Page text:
The trail up North Creek serves patches of worn out grass with fury, much more a mismatched series of sporadic dirt than a formal guidance system capable of systematic follow.  If, and when, it does exist as a full entity, countless river crossings hinder any strict attempts to follow it as easily avoidable efforts of futility.  Stretches of open ground rarely run further than twenty yards, obstacles of stones, jutting boulders and the gorge-forming substance itself consistently cutting between you and swift, steady movement.  Either you love or hate this sort of off-road experience.  Myself, I’m in the camp of loving this negotiation of constant hindrance, each passing of the river requiring an incorporated internal dialogue to avoid wet feet by hopping between the tips of stones which you hope sit cemented sturdily upon the river floor.  Dry portions, slowed by the navigation of monumental boulders which fill the landscape in every direction, all run down this gauntlet of a canyon by raging waters at one time or another, evoke the questioning of where an easier path might lie.  

With passable speed we move forward, the terrain continues its grueling escapade on our group.  At first, everyone seems to attack the obstacle driven course with enthusiastic tenacity but after so many tribulations the effort has grown stale for some of us.  Now wearing on the girls, their slimmer, shorter legs getting the brunt of the assault,  breaks become more frequent as we search for a large, flattened white stone supposedly imprinted with dinosaur footprints signifying the halfway point.  Eyelids clothes-pinned to our foreheads, with persistent focus we scour for this elusive entity until the sheer search itself causes disdain that the halfway juncture may yet be up ahead.  Time starts to tick away, feeling of the essence as nobody wants to chance becoming stuck down here, darkness enveloping us in the unfamiliar wilderness without sufficient device, and we are not quite certain what lies ahead or how far.  A minor, mental panic shudders over us before we dismiss our fears and saddle on.

Elevation change is hardly a heart-pounding factor during this hike, but we are obviously moving uphill as gravity would indicate by the flow of the water.  A steady current becomes more frequently interrupted by bubbly, white-foamed waterfalls, all compelling enough to enlist a second look while they soothe the ear.  Mustering the courage to climb a handful of them, we enlist the notion of shedding minutes as an excuse to operate with adolescent zest.  Every movement of the foot matched with a blessing for the eyes, a landscape that has been repetitively gorgeous begins to transition into something encapsulating and alternative.  The river widens, waterfalls assume added depth and appear with increased occurrence.  The girls still seem preoccupied with the halfway point, the questions of ‘where are we’ and ‘how much further’ escaping their lips with each quarter mile.  A few passersby on their jaunt back offer up some much-needed motivation of ‘almost there’.  Everyone is tired, the July sun burning down upon the backs of our necks, but we’ve made a pair of decisions to aid our cause.  First, there will be no more jumping from stone-to-stone with the rationale of keeping dry shoes, its too late for that anyhow, and we are simply going to live with getting our feet wet because, hell, they already are.  For whatever length of time we proposed the opposite, it was a ridiculous intention from the get go.  Second, we dismiss the dinosaur stone, the infamous halfway point as still possibly in front of us, and promise to refrain from any discussion regarding it.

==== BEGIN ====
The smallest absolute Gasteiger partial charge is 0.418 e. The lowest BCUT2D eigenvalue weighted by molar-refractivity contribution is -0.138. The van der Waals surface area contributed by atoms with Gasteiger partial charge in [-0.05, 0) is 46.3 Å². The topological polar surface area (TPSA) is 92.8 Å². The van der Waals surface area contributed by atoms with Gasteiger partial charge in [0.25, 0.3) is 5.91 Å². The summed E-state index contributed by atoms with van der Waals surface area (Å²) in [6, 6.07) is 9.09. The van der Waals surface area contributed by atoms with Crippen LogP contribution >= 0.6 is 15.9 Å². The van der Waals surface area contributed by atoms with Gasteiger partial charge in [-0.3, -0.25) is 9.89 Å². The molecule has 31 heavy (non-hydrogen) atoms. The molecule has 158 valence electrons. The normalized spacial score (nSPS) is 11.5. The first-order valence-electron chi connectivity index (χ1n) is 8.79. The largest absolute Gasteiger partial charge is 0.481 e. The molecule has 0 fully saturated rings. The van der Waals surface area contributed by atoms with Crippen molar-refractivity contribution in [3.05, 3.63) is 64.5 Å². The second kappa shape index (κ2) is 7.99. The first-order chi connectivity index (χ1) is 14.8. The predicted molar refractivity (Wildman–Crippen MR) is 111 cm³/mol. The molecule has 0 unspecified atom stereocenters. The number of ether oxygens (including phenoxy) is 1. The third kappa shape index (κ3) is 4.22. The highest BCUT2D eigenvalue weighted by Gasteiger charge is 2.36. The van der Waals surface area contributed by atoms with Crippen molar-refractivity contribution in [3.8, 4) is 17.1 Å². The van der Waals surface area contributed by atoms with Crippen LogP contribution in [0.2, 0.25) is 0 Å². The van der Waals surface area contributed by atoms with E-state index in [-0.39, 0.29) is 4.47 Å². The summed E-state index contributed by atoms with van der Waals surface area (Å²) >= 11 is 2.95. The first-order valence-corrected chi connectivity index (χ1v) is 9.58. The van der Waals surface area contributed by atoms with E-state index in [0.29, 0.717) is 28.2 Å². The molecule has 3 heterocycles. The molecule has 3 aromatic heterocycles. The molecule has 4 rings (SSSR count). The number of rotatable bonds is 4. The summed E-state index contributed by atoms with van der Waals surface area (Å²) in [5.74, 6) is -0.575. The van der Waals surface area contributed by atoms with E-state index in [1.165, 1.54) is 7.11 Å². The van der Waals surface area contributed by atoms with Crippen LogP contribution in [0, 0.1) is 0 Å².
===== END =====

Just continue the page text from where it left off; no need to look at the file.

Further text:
Boulders, in their giant propagated form, begin to expose themselves with increasing rarity, the river now running its edge to the steep uprising where the cliffs shoot up.  Formations, best described as otherworldly, begin to appear with regularity. A slick, algae-covered mound doubling as a waterfall calls for an impassable photo op.  The Subway, our formal destination, never seems like it can be more than a short collection of steps further, this refreshing prance over slick rock guiding us with every twist and turn, a section of beautiful terraces, vivid in its spectrum of reddish-brown, thrills us on the next.  Everywhere, a wandering eye is welcomed with an additional vista worthy of a point of the lens.

Next is ‘the crack’, which has for some reason become the highlight of this entire excursion for myself.  Whistling with railroad intensity, it surges down its narrow corridor echoing about its vertical enclosure while it waits to regroup with its fellow droplets that it has certainly defeated in its race downstream.  Around the corner, you feast upon the narrowing, tubular effect starting to take shape.  Inviting and awe-inspiring, it’s a sight unfit for human adjectives as it tunnels before us, in the distance looking like an exit strategy for that massive stoned ball made famous for chasing down Indiana Jones.  From here, a steady clip uphill drives you closer, although not harsh on the thighs, once more a careful stepping mechanism serves beneficial.  Trekking poles earn their paycheck throughout this portion (and indeed the duration of this hike) not as propellers of movement but as well-oiled devices of balance. 

Inside sits the masterpiece setting for the array of photos that first perked our interest, guiding our wonderment this far in the first place.  Potholes of a glistening blue and marvelous green seemingly scooped out of sections of rock, incrementally chiseled over unfathomable periods of time by the ferocity and persistence of earth's blood.  Caverns, quaint little coves, carve out slim niches upon stone sides that allow for the convenient, dry storage of backpacks left behind.  Potholes turn into glorious pools, superior with each impending manifestation as the escalation upward continues its progression before it finally plateaus amidst a disappearing ceiling that re-exposes the illuminating light of the sky.